17. 17. B.3 Guideline on “Scope” Bidding for Private Work So-called "scope" bidding has proliferated in recent years in relation to traditional competitive bidding. On the one Background hand, the concept has introduced flexibility in contract This guideline applies to projects where the architect and administration that is useful and desirable. However, the engineer are responsible for design but plans and specifi- concept has also introduced an uncertainty and an cations do not cover every item necessary for a complete extreme risk to contractors and subcontractors by imply- project. It is recognized that, in practically all areas of ing responsibility and liability for added work under the plans and specifications, every single item of construction "scope" concept which the contractor and subcontractor material and technique cannot be delineated. It is reason- could not have deduced was required from the informa- able to require the providing contractor, as part of its tion given on the scope documents. Note that the con- work, to include those items which are part of its trade cerns in this guideline may not be applicable to Design- and which are installed as part of the work without spe- Build delivery methods. cific instructions being required to demand that activity (see B.1. Bidding Procedures "Scope Letters"). Concept Overview On the other hand, demands upon the contractor to cover a multitude of changes and additions on the basis that The "scope" document may appear in the form of a stamp they come within the definition of the "scope," are on the plans or specifications that has many variations, unwarranted and should be rejected. Design and design with infinite interpretations. One example is: changes for a project should be the sole responsibility of the architect and/or engineer unless, as a part of the con- Scope Document tract obligations, the contractor assumes that responsibili- ty. In that case, the full responsibility for design, installa- “This document indicates the general scope of the tion and performance should be specific (see A.4. Design project in terms of architectural design, the dimen- Responsibility). sions of the building, the major architectural parts and the type of structural, mechanical, and electri- cal systems. This document does not necessarily Guideline Details indicate or describe all work required for full per- 1. Performance specifications or scope criteria should not formance and completion of the Contract be used in the award of competitively bid contracts for Documents. On the basis of the general scope indi- public buildings. Scope and performance criteria do not cated or described, the contractor shall furnish all generate the best competitive bidding among contrac- items required for the proper execution and com- tors nor do they provide the awarding authority with pletion of work. Decisions of the architect, as to sufficient means for accurate and fair comparison of the work included within the scope of this docu- proposals received. ment, shall be final and binding on the contractor and the owner.” 2. Where "scope" plans and specifications are a part of the project documents, each contractor should provide Note that the above example is not a recommendation, the following: but is presented for information to those not familiar with "scope" projects. a. All material and equipment of standard quality, whether specified or not, and within the limitations Because of the inherent risk presented by such a contract of the architectural, structural, mechanical and elec- document, owner-users, architects, engineers, contractors trical drawings and specifications, to cause the and subcontractors should be aware of the problems asso- installation to function in accordance with the inten- ciated with "Scope Bidding." The obligations and limita- tion and objective of the finished project. The origi- tions of the various groups within the construction indus- nal intention should be specifically set forth in the try are outlined below. documents. Guidelines for a Successful Construction Project. Copyright © 2008, The Associated General Contractors of America/American Subcontractors Association, Inc./Associated Specialty Contractors. 15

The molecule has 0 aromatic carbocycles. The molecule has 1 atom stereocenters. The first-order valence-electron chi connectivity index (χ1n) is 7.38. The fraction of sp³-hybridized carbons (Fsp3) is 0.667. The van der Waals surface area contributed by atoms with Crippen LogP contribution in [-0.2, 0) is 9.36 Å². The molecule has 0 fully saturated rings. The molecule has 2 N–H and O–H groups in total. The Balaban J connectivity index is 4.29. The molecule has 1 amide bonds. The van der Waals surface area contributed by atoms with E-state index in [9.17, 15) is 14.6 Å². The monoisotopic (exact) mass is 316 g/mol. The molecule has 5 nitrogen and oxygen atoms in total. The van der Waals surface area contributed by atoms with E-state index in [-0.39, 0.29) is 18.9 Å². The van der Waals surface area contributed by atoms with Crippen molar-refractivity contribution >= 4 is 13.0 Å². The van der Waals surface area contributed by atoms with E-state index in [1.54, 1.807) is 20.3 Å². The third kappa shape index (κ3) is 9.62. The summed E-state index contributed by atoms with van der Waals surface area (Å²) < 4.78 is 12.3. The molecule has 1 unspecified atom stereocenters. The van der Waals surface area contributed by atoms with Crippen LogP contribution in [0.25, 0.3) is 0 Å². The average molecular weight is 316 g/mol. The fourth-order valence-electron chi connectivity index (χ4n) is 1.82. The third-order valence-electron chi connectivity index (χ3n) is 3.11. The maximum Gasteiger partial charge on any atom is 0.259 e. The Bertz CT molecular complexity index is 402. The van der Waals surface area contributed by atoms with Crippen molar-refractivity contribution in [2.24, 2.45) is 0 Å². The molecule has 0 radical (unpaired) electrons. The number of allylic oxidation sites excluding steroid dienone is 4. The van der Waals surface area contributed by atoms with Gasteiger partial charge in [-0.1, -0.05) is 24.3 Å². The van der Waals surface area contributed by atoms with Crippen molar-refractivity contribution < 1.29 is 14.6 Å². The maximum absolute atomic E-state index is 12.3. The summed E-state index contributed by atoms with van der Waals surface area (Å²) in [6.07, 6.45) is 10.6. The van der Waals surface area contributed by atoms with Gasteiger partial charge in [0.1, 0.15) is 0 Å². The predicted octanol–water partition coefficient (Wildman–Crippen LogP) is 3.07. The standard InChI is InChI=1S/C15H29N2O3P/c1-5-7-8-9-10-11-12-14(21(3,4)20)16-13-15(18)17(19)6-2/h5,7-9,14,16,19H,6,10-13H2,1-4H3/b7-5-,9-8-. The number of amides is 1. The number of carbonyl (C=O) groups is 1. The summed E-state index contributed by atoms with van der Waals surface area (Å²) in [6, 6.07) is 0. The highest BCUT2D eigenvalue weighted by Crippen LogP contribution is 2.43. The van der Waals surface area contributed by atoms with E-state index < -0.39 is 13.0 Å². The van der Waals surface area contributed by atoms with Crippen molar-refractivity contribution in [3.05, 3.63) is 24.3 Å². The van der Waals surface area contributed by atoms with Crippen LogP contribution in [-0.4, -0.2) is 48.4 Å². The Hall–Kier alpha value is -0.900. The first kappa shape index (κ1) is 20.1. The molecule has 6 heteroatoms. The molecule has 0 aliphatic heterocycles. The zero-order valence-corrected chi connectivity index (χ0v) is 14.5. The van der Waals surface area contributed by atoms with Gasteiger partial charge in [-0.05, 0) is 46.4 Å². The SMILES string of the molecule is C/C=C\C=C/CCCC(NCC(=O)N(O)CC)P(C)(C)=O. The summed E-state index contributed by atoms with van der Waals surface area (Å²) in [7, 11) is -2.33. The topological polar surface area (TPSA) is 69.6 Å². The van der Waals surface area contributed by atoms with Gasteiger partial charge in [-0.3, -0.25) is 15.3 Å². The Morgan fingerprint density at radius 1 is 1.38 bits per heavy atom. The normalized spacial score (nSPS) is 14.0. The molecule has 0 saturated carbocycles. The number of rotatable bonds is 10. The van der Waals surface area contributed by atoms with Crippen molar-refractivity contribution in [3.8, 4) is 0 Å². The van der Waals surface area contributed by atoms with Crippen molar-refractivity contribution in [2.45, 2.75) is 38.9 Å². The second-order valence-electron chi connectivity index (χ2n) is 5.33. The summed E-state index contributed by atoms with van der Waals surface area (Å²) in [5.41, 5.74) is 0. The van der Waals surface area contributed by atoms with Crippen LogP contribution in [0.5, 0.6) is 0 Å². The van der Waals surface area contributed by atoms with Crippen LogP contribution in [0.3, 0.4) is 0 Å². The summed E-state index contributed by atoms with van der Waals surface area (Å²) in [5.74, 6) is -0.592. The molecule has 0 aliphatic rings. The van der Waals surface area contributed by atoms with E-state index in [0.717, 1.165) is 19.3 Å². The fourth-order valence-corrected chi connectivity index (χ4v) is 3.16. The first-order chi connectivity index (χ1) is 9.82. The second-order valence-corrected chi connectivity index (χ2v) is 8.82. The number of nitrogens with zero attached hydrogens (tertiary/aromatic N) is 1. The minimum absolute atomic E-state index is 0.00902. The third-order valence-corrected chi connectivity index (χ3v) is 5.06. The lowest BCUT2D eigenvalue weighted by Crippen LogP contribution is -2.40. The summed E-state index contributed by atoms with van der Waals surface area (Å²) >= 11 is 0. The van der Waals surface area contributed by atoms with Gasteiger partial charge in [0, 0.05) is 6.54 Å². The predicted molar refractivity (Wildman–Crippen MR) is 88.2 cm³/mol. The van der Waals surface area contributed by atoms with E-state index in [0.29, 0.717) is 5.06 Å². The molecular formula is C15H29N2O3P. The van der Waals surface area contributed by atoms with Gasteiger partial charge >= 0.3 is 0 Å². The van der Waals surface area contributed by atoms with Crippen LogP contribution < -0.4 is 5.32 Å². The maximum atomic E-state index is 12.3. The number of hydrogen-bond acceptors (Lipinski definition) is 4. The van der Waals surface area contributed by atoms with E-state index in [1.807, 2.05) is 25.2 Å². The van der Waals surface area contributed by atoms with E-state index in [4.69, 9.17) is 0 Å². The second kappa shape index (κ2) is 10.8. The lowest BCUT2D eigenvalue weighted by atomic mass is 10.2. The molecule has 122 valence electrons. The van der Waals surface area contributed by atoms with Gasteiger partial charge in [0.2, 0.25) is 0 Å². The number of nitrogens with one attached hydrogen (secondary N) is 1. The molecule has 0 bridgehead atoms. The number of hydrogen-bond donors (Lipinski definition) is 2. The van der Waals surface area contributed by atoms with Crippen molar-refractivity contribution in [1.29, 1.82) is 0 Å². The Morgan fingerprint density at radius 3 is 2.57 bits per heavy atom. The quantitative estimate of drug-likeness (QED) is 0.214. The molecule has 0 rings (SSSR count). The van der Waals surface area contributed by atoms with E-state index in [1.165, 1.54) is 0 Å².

18. 18. B.3 Guideline on “Scope” Bidding for Private Work b. All material necessary for equipment to function in a b. Changes in location of equipment, materials and normal and acceptable peculiar or particular type facilities due to alterations in architectural concept manner, unless that equipment is of a manufacture and design. which requires singular, unique or special installa- c. Changes in sizes, capacities and locations of compo- tion devices or techniques. In that case, it should be nents of the installation due to modifications of the the obligation of the architect/engineer to specify building or its components. those requirements. d. Determination of capacities and sizes, unless made a c. All work required to cause its operations to fit and part of bidding and contract requirements, and the coordinate with others, causing the other trades no furnishing of equipment to satisfy those capacities. added cost, subject to the limitations of the structure as shown on plans. e. Basic design changes to meet applicable codes and ordinances, including but not limited to, added d. All work required to comply with governing codes stairs, exits, added sprinklers, fire protection or with respect to its activity, except for design criteria changes from specified or indicated items. involving capacities and basic design. By following this guideline in preparing project docu- e. When not indicated in the plans and specifications, ments, and in making architectural and engineering deci- the sizing of interconnecting facilities, such as pip- sions and interpretations, many disputes arising from the ing, ducts and wiring, between pieces of equipment word "scope" may be avoided. in order to utilize the specified capacities of the equipment. 3. The contractor should not be required to provide the following: a. Material or equipment not specified to be furnished, unless required for normal functioning of the system or to comply with the original stated intent. Guidelines for a Successful Construction Project. Copyright © 2008, The Associated General Contractors of America/American Subcontractors Association, Inc./Associated Specialty Contractors. 16